TW: Yeah [laughs]. It’s interesting you say that. Maybe I’m always yearning for something. Even if it’s not another person, it’s myself or a sense of peace or happiness…Not that I’m not happy, but life is difficult. We’re always juggling this and that and kind of racing to the finish line, in a certain sense, you know? Like trying to make things happen, make things work. Sometimes it can be a lot – especially being a mother and having a career and then needing things personally and maybe not always having time for that; those things. I guess in my life there is a lot of like, “What is this all about?” and “What are we doing?” and “How do I make this exactly what I want it to be?” So kind of just yearning for a sense of knowing what the heck is going on [Laughs] and how to do it right and all that. But, yeah, I’m a very moody sort of person and so I think I got to put a lot of that mood into this album.

Probably every interview I do these days, the tour lifestyle comes up. People are talking about the toll it takes psychologically and on relationships. That’s exacerbated now by the fact that artists have to tour because it’s the primary way they make money over record sales. But how do you feel about it generally at this stage of your career? Would you do less touring if you could?

TW: Yeah, I would. I definitely would. It’s hard to say, “Oh, I would do less, just for my own well-being,” because then I think about how great it is to be out in the world and connecting and playing shows. There is a really, really good feeling about that. It’s exciting and all that. To be able to even tour, and be a touring band, I feel really lucky for that. But it definitely takes a toll. I think, with this project, I don’t wanna tour it too much.

I wanna be able to be home more and creating more of the content that is what made the album something special or something that people connect to. If there’s something there, I’d rather be home and be able to do more of that and make it go further in that way than to really grind it out on the road and have it go somewhere from that angle. Does that make sense? Like, I know what it takes to really tour an album and have that touring make a difference, because I’ve done it with Warpaint – and that kind of touring is a lot. You don’t have any opportunities to create more of the content that got you to that spot in the first place. So it doesn’t almost make sense…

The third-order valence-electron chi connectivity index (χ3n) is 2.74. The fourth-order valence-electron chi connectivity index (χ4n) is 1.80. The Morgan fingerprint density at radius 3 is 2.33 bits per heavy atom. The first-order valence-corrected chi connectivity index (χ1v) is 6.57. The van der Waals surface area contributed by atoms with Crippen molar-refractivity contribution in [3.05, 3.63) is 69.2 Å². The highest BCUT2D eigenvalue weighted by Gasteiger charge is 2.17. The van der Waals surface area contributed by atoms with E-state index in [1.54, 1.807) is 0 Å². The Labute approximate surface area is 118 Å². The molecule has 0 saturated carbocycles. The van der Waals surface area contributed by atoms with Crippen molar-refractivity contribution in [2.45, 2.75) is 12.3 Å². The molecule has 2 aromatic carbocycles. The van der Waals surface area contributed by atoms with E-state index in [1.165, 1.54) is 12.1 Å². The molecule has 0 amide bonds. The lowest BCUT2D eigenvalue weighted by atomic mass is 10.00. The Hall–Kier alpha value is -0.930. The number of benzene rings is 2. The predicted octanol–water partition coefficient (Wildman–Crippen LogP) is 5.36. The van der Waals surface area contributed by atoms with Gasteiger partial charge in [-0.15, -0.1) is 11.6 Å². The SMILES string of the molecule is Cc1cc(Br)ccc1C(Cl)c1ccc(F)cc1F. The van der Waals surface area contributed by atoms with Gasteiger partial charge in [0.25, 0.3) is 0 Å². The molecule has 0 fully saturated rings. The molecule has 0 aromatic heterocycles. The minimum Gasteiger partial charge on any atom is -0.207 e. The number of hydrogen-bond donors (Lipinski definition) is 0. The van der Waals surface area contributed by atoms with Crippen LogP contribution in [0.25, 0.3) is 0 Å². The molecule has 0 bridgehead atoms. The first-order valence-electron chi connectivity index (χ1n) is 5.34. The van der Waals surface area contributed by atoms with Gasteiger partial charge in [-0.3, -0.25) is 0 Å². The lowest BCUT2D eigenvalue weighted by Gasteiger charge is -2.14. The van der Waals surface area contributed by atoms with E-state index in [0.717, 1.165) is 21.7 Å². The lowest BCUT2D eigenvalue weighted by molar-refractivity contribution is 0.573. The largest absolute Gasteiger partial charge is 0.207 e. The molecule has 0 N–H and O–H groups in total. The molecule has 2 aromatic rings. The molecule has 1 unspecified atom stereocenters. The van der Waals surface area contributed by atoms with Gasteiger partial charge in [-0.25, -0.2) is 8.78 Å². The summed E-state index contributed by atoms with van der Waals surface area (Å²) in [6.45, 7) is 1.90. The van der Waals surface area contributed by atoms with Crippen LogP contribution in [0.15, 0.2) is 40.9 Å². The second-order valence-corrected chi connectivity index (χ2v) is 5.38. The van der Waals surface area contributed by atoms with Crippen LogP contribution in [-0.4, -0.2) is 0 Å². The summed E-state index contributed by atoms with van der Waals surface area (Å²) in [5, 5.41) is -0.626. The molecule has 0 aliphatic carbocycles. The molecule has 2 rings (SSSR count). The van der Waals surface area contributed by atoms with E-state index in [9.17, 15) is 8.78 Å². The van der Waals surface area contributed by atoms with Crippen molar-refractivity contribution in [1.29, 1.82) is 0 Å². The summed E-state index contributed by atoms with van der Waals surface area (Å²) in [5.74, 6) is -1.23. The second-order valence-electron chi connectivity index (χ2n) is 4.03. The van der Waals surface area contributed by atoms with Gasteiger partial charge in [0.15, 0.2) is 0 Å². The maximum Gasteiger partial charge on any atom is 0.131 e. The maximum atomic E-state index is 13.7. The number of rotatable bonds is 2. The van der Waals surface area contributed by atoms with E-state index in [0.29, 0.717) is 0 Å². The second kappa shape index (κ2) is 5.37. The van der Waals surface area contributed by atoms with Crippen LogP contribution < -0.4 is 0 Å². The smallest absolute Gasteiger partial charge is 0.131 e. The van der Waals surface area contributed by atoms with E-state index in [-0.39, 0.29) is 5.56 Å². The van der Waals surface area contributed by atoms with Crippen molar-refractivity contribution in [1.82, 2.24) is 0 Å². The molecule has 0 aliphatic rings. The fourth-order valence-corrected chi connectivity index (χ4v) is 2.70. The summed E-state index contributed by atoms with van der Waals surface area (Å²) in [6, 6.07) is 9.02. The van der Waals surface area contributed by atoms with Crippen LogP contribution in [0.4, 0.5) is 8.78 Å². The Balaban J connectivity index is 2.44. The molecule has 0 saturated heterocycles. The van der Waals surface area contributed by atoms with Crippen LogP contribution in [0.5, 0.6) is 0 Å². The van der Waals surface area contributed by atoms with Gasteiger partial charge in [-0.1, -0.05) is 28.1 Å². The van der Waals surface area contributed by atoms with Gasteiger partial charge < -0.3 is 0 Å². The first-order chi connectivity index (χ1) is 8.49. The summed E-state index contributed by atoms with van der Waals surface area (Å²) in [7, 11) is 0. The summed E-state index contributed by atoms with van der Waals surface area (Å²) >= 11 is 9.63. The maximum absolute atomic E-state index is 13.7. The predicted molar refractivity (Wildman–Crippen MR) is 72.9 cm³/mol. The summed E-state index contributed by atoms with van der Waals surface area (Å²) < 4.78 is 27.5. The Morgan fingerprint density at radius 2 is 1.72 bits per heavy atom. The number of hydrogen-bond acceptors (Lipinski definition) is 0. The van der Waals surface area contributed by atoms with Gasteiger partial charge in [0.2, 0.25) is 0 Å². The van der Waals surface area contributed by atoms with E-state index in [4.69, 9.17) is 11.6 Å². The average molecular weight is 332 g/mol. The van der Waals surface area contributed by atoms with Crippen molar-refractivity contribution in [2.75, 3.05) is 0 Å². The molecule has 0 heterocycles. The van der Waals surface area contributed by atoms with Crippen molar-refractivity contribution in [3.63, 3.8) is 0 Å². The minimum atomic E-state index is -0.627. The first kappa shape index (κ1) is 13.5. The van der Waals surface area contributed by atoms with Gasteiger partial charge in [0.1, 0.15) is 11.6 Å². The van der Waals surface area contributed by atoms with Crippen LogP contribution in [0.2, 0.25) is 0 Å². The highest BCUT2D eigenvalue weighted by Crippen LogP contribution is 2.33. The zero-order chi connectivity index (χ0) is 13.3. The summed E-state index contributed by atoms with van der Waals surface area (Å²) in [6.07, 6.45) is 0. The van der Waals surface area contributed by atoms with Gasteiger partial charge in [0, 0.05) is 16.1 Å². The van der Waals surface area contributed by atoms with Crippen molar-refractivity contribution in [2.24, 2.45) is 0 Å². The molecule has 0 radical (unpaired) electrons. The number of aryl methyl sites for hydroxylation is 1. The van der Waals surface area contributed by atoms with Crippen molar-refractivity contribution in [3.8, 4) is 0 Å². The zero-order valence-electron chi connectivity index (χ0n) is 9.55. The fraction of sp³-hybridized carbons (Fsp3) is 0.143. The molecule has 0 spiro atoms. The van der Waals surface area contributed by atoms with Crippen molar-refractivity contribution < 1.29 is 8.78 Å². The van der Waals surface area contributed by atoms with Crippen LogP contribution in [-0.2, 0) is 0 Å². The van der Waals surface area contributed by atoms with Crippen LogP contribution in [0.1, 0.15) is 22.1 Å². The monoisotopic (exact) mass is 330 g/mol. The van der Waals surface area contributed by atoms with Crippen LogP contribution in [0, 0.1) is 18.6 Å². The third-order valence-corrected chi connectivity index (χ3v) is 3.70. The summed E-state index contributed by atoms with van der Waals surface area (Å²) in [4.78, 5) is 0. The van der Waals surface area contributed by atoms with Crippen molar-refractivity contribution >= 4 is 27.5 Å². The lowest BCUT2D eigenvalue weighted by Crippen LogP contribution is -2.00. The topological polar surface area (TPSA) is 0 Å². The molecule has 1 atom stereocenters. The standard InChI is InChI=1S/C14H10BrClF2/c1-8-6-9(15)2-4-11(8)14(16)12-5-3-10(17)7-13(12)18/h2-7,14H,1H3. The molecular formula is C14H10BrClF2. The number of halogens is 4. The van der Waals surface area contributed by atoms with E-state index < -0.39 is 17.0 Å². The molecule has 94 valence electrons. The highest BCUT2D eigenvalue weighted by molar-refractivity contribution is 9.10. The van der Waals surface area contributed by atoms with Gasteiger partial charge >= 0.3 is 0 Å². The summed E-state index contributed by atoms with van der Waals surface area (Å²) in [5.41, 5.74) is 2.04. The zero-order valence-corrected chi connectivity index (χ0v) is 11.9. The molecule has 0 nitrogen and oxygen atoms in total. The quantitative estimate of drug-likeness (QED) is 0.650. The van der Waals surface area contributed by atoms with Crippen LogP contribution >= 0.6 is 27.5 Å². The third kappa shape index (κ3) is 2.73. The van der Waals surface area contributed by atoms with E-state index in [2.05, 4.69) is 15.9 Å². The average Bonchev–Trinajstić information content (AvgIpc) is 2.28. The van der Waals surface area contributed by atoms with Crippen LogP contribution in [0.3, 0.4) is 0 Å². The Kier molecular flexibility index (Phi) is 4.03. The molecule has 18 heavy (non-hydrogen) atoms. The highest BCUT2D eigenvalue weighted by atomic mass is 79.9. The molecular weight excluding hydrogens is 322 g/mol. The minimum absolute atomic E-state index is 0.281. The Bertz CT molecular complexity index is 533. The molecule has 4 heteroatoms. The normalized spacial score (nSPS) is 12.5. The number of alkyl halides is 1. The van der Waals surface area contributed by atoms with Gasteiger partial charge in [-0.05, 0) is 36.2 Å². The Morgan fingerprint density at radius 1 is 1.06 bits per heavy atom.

So many musicians, particularly in the electronic idiom, say that it’s very hard to create music and tour. This idea that everyone’s making music in their hotel rooms – it’s not always viable or conducive to that. You don’t want touring to sap you.

TW: Yeah. It’s like, “Well, I wanna keep writing and creating, because that’s going to be more sustainable for me.” It could – and it will – take the project further in the end than it would be to tour, especially now that I’m a little bit older and stuff too. I’ve been leaving and touring a lot for the last seven years and it’s even harder to leave now. It hasn’t gotten easier. Even though my son is older and he’s used to it, it’s actually harder because it’s been years and years of this. It’s like, “Okay, when is this gonna end?” I think the transition to another way of being a musician that makes money – I think that I do need to be on the road less and be writing more.